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Memory of Recent Events | What's Happening in the Brain

Memory is what gives meaning to our lives. Memory is at the basis of how we interpret our world - in the first instance, whether what we sense around us is familiar to us. In the brain, memory structures are linked to structures that tell us whether we need to be afraid, whether we need to fight off the new threatening things sensed in our environment, or whether we need to run away. Memory structures also let us know that the environment is familiar and reassuring.

'Memory' is the brain's storage and retrieval information. Because memory is so basic to survival, and so much influences brain function, there are many ways to think about it. One way is to think of two different forms, a 'short term' store and a 'long term' store. The brain structures that play an important role in memory are called the hippocampus , the frontal lobes, and the diencephalon .

Long Term Store: The long term store is the memory of past events and experiences. It is can be further broken down into two components: the memory of how to do things (procedural memory ) and language-based memory (also called 'declarative' memory, and further subdivided into semantic and episodic memory ).

Procedural memory is a person's ability to remember how to do certain skills such as riding a bicycle or playing a piano. People usually can describe procedural memory in words, but we know that procedural memory is better demonstrated than described.

Declarative memory can be expressed verbally, and includes semantic memory and episodic memory. Semantic memory is memory about the world around us. It includes things such as the knowledge that the sky is blue or the name of your mother. Episodic memory is memory for personal events such as a birthday or your wedding.

Short Term Store: The short term store is memory related to events that are presently occurring. For example, think about when you read a sentence. In order to understand what you have read, you will need to remember the first part of the sentence until you have finished the sentence.

Your brain is constantly using its short term store to remember experiences and information. Often the information will move from your short term store to your long term store. Then when the information is needed again, it can be retrieved from your long term store. For example, when you meet someone for the first time, memories of their name and what they look like are moved from your short term store to your long term store. This way when you meet them again, the information about them can be pulled from the long term store back to your short term store.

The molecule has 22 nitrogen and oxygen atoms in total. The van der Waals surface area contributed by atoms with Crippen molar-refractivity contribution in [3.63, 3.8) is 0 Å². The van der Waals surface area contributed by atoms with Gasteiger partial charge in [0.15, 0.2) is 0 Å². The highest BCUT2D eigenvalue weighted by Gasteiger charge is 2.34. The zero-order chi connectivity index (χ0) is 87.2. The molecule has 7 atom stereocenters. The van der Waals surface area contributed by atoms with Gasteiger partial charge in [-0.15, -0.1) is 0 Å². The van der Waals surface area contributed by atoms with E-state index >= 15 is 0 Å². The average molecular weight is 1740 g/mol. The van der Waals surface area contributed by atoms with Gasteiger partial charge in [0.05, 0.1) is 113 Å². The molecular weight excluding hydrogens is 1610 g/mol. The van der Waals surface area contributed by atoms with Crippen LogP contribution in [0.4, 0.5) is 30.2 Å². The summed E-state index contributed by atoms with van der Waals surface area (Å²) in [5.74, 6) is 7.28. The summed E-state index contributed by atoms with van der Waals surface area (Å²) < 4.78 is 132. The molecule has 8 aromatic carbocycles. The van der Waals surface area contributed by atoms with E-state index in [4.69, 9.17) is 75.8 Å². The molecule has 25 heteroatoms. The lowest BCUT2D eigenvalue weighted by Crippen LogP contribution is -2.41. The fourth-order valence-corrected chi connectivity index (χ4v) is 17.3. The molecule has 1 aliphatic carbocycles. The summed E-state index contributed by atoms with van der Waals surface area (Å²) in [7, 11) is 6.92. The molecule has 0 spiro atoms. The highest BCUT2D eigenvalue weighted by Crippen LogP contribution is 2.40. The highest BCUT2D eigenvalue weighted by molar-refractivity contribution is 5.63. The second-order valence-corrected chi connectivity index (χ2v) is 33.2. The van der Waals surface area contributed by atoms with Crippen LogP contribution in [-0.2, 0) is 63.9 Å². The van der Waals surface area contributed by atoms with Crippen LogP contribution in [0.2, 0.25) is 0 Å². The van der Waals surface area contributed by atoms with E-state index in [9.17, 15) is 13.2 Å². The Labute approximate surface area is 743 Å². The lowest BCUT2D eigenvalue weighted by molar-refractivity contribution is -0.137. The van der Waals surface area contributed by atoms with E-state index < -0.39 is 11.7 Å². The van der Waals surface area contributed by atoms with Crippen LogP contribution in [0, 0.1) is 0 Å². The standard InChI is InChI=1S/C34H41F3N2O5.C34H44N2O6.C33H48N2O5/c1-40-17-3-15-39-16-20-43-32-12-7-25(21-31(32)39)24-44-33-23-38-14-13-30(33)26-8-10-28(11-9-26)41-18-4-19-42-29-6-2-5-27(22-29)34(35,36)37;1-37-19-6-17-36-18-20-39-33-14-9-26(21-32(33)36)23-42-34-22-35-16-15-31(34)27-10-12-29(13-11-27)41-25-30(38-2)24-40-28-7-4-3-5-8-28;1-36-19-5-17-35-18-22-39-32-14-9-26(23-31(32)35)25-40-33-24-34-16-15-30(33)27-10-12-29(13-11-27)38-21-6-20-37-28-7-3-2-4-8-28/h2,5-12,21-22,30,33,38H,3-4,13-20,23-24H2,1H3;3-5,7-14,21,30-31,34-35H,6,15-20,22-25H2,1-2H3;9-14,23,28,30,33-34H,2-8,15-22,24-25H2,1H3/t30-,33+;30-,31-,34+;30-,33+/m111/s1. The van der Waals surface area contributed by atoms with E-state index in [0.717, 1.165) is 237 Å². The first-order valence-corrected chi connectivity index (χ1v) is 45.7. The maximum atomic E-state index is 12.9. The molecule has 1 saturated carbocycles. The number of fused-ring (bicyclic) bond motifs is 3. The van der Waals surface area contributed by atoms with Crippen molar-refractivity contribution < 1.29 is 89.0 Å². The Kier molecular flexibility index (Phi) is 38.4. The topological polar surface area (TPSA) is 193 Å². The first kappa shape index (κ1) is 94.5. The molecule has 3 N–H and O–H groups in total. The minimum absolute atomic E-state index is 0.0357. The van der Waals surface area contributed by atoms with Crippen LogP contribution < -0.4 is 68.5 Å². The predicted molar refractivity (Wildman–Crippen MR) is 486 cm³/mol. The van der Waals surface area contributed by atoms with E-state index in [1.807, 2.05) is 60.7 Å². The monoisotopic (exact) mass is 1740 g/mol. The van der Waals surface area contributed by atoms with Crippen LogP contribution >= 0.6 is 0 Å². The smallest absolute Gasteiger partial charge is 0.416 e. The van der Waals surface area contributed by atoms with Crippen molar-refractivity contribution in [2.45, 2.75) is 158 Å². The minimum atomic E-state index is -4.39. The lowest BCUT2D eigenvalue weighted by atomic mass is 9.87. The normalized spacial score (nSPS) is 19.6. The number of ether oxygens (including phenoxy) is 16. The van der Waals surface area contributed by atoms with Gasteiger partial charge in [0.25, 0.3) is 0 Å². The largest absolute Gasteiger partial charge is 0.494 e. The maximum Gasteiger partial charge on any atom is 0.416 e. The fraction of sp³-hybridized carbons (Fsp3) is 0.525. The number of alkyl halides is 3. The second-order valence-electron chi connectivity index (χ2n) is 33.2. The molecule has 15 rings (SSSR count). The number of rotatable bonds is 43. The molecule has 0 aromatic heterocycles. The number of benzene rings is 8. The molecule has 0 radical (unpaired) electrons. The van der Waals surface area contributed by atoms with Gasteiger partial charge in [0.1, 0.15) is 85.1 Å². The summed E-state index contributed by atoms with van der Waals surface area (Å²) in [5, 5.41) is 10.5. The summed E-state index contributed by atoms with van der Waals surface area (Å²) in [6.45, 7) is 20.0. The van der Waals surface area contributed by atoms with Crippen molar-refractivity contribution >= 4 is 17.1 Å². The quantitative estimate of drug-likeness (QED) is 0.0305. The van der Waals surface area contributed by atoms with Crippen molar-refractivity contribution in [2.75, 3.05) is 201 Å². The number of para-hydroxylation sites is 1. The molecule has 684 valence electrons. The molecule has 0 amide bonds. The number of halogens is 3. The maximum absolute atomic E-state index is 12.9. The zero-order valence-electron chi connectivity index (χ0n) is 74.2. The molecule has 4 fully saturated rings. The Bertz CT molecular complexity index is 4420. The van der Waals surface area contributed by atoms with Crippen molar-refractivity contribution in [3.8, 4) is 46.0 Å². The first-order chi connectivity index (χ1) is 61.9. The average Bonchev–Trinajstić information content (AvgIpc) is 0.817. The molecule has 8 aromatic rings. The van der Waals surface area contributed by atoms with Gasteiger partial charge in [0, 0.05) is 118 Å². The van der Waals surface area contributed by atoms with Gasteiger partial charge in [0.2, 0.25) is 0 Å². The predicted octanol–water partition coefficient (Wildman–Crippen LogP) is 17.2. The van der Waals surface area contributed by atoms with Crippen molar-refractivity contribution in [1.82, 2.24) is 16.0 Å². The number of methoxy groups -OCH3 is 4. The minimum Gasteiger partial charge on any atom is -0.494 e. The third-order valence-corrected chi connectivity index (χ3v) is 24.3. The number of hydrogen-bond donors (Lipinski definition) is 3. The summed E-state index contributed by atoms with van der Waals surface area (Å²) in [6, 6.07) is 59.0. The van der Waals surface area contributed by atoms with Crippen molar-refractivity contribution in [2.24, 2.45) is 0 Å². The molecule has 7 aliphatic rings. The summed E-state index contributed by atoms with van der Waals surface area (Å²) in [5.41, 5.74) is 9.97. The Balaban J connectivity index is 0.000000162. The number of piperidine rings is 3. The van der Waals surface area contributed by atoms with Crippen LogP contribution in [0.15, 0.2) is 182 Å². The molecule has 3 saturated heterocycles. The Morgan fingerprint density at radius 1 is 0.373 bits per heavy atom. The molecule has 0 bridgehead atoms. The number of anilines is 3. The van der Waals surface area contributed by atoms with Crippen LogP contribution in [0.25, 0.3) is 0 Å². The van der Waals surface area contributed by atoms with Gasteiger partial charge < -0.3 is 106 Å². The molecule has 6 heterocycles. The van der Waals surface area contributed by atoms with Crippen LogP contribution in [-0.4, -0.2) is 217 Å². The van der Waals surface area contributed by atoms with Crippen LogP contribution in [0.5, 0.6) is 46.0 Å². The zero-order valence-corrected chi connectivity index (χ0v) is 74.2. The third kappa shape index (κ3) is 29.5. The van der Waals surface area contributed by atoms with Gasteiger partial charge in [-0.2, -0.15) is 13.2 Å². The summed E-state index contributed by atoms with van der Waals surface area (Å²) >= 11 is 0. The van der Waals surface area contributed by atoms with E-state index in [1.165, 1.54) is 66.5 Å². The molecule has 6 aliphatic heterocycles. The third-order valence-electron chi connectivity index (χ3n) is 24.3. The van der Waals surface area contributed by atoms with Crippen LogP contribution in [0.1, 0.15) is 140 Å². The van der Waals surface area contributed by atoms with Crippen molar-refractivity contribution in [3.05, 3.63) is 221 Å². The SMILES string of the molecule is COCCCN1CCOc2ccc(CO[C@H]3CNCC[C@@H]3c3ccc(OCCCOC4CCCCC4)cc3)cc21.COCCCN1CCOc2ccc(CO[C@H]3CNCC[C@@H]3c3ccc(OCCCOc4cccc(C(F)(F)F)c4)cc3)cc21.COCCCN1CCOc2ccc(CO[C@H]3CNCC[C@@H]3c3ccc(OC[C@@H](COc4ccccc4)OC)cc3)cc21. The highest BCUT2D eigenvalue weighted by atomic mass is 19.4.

The major brain chemical that is responsible for forming memories is called acetylcholine. Drugs that are used to treat Alzheimer's disease increase the amount of acetylcholine that is available for the brain to use. They work something like this. The brain is made up of billions of nerve cells called neurons. Neurons communicate with each other by making links across the miniscule gaps between them. These gaps are called synapses. Communication across the gap occurs by the release of brain chemicals from the transmitting neuron to the receiving neuron. These brain chemicals are called neurotransmitters.

There are many different types of neurotransmitters within neurons. The first neurotransmitter to be discovered was acetyl choline . Neurons containing acetyl choline are known as cholinergic neurons. Acetyl choline is involved in sending many types of messages throughout the brain, including those involving memory and learning. Acetyl choline is made up of two parts, acetyl-CoA and choline, which both may be found in our diet. Acetyl-CoA comes from the regular fats and sugars in our diet. Choline forms from lecithin , which is found in animal and plant-based foods like eggs, liver, peanuts or soybeans. Acetyl-CoA and choline are joined together in the neuron by a type of protein called an enzyme , forming acetylcholine. This neurotransmitter travels to the end of the neuron where it is released into the synapse. Acetyl choline carries a chemical message which is recognized by special sites on the next neuron. The message is sent until another enzyme enters the synapse to break down acetyl choline. This enzyme is called acetylcholinesterase . At this point the message stops until the process begins again.

In Alzheimer's disease, the amount of acetyl choline is diminished. The original strategy to replace acetyl choline was simply to add items like lecithin to the diet. This strategy proved to be ineffective for a number of reasons. Also unsuccessful was supplying more acetyl choline, or drugs that functioned like acetyl choline. Finally, the best approach was to inhibit the brain enzyme that breaks down acetyl choline. This causes the levels of acetylcholine in the synapse to increase. The enzyme that breaks down acetyl choline is called acetylcholinesterase, and thus the drugs that inhibit it are called cholinesterase inhibitors .

See Also:
About Dementia > Alzheimer's Disease > Memory
Symptom Library > Memory & Language > Memory for Names and Faces
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Last updated August 9, 2017
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